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Nicholas Krissie, an award-winning science teacher at Lincoln Middle School in the Oakland School District, holds an egg soaked in vinegar and leads students in a lesson about osmosis.

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Be authentic! That’s the number one tip needed to encourage STEAM-thinking according to Nicholas Krissie, an award-winning science teacher at Lincoln Middle School in the Oakland School District.

He encourages educators to bring their interests to the classroom. Because when a teacher is interested and curious about something, students are more likely to become engaged.

“STEAM-learning is applied curiosity,” he says.

Krissie enjoys drinking coffee, so he incorporated coffee into a classroom experiment, which compared the temperatures of coffee in ceramic and glass mugs by leading with the question: why? “STEAM doesn’t need to be complicated,” he adds. “I love questioning things people normally don’t question.”

“STEAM doesn’t need to be expensive either,” he points out. One lesson that’s popular with his students is making paper frogs. The students decide what questions they want to ask about the paper frog. But the questions must be measurable. And then the students discover the answers.

Water is another common resource that students get excited about. Whether students are figuring out where the bubbles in boiling water come from or why a hand becomes wrinkled in warm water and how these things happen are examples of finding answers to topics surrounding chemical change, osmosis, cell division and more.

In the classroom setting, Krissie’s students eagerly raise their hands, and when they’re called on they aren’t afraid to give the wrong answer because he encourages students to dig deeper until they find the answer.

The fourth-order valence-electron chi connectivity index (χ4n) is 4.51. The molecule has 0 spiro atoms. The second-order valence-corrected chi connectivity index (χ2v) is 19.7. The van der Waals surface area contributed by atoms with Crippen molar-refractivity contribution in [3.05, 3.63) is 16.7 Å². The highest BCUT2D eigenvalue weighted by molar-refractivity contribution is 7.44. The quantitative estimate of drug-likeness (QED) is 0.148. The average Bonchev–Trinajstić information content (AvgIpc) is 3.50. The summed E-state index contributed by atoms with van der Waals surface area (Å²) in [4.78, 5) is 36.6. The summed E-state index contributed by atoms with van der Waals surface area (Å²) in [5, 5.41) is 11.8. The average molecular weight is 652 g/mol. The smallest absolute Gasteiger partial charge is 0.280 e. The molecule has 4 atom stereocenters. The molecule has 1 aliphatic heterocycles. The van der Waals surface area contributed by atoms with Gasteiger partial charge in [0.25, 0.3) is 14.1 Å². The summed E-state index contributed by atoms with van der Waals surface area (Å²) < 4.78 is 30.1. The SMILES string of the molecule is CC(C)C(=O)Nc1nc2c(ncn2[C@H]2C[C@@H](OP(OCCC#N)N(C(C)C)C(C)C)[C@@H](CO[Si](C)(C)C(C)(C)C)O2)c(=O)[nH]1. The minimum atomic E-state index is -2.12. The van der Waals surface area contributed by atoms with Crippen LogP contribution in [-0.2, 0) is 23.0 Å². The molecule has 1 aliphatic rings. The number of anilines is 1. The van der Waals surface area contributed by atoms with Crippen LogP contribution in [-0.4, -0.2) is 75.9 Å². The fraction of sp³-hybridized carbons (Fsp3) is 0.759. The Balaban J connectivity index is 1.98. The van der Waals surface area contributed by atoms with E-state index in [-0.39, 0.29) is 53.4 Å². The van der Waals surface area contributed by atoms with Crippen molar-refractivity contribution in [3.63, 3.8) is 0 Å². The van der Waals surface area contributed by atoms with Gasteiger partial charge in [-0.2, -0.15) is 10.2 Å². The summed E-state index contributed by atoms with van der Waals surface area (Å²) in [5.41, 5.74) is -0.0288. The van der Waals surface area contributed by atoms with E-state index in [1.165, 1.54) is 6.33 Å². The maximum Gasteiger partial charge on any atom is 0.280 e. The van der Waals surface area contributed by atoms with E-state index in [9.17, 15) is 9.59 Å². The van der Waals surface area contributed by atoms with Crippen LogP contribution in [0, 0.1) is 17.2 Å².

Krissie teaches students how to think like scientists and to look for patterns, think about cause and effect and to consider structure and function. “Science is all around us.” And this type of critical thinking can be applied to all careers, everyday decisions and problem solving.

“But before you can effectively teach STEAM,” Krissie stresses, “you need to teach procedures and expectations.” Knowing how to be safe and how to properly wear goggles, for instance, are important practices.

“My entire job is to keep students interested and to care. And I like to remind students to not be afraid of things going wrong or making a mess,” he says. “That’s how we learn.”

Seeking advice from others is another way Krissie ensures STEAM lessons are multidimensional. For instance, a few years ago, after he led more than 130 students in Coos Bay in a cigar box guitar workshop (which incorporated all of the STEAM disciplines), the students had the chance to work with international cigar box guitar expert Justin Johnson and learn about music theory and how to play rhythm and blues.

As the recipient of several STEAM-related awards, Krissie credits his success as an educator to people who have taught him and talented people he works alongside.

Krissie also gives back to the education community. Recently, he helped lead a virtual workshop at the Smithsonian Educator’s Day conference, which brought together Pre K-12 educators from across the nation and provided free training in resources that enhance learning.

When asked what Krissie does to grow as a leader, he replied. “I read a lot and listen to audio books.” Another hobby that he’s started is running marathons in national parks. “While I’m running, I’m seeing and feeling and thinking.” Plus, he also gets to see curiosity through the eyes of his 18-month-old son.

This school year Krissie began his ninth year of teaching. And we’re excited about his future and the futures of the students he leads.

“I teach amazing kids,” says Krissie.

Krissie is one example of our dedicated local educators who spark curiosity by guiding students in STEAM-learning.

For more information about STEAM, resources and more stories about STEAM-thinking, visit

Gwen Soderberg-Chase is the executive director of Douglas County Partners for Student Success and the Umpqua Valley STEAM Hub.

She has been an educator in Douglas County for more than 40 years and is currently an Associate Professor of Education at Umpqua Community College. She also serves on the board of directors for the Boys & Girls Clubs of the Umpqua Valley.

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